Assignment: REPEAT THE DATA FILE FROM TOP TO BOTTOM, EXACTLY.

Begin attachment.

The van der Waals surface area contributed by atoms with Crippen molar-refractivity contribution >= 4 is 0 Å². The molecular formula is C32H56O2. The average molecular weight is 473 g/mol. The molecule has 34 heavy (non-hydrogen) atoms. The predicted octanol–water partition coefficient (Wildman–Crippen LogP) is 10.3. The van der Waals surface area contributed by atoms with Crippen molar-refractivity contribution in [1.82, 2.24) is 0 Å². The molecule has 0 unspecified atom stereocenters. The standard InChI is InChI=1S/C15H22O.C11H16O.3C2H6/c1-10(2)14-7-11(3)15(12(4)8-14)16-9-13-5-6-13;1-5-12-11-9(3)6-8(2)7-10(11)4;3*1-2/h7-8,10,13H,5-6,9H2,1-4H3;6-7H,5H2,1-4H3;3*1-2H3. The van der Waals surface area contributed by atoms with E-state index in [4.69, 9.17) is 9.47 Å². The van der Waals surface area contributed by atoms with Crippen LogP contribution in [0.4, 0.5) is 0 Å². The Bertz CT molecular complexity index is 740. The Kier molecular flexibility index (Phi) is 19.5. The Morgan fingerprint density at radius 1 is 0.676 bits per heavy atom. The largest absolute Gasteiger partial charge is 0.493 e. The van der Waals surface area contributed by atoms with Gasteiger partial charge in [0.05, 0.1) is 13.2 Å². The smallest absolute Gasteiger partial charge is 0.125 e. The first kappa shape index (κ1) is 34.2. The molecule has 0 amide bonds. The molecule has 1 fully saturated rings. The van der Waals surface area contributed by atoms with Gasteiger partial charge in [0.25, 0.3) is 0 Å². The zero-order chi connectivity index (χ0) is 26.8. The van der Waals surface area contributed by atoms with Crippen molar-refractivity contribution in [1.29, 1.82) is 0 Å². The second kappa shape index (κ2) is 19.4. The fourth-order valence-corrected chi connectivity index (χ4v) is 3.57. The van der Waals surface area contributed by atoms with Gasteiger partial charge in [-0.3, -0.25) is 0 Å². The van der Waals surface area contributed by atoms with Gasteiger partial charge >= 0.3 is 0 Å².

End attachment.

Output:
The van der Waals surface area contributed by atoms with Crippen molar-refractivity contribution >= 4 is 0 Å². The molecular formula is C32H56O2. The average molecular weight is 473 g/mol. The molecule has 34 heavy (non-hydrogen) atoms. The predicted octanol–water partition coefficient (Wildman–Crippen LogP) is 10.3. The van der Waals surface area contributed by atoms with Crippen molar-refractivity contribution in [1.82, 2.24) is 0 Å². The molecule has 0 unspecified atom stereocenters. The standard InChI is InChI=1S/C15H22O.C11H16O.3C2H6/c1-10(2)14-7-11(3)15(12(4)8-14)16-9-13-5-6-13;1-5-12-11-9(3)6-8(2)7-10(11)4;3*1-2/h7-8,10,13H,5-6,9H2,1-4H3;6-7H,5H2,1-4H3;3*1-2H3. The van der Waals surface area contributed by atoms with E-state index in [4.69, 9.17) is 9.47 Å². The van der Waals surface area contributed by atoms with Crippen LogP contribution in [0.4, 0.5) is 0 Å². The Bertz CT molecular complexity index is 740. The Kier molecular flexibility index (Phi) is 19.5. The Morgan fingerprint density at radius 1 is 0.676 bits per heavy atom. The largest absolute Gasteiger partial charge is 0.493 e. The van der Waals surface area contributed by atoms with Gasteiger partial charge in [0.05, 0.1) is 13.2 Å². The smallest absolute Gasteiger partial charge is 0.125 e. The first kappa shape index (κ1) is 34.2. The molecule has 0 amide bonds. The molecule has 1 fully saturated rings. The van der Waals surface area contributed by atoms with Gasteiger partial charge in [0.25, 0.3) is 0 Å². The zero-order chi connectivity index (χ0) is 26.8. The van der Waals surface area contributed by atoms with Crippen molar-refractivity contribution in [1.29, 1.82) is 0 Å². The second kappa shape index (κ2) is 19.4. The fourth-order valence-corrected chi connectivity index (χ4v) is 3.57. The van der Waals surface area contributed by atoms with Gasteiger partial charge in [-0.3, -0.25) is 0 Å². The van der Waals surface area contributed by atoms with Gasteiger partial charge >= 0.3 is 0 Å².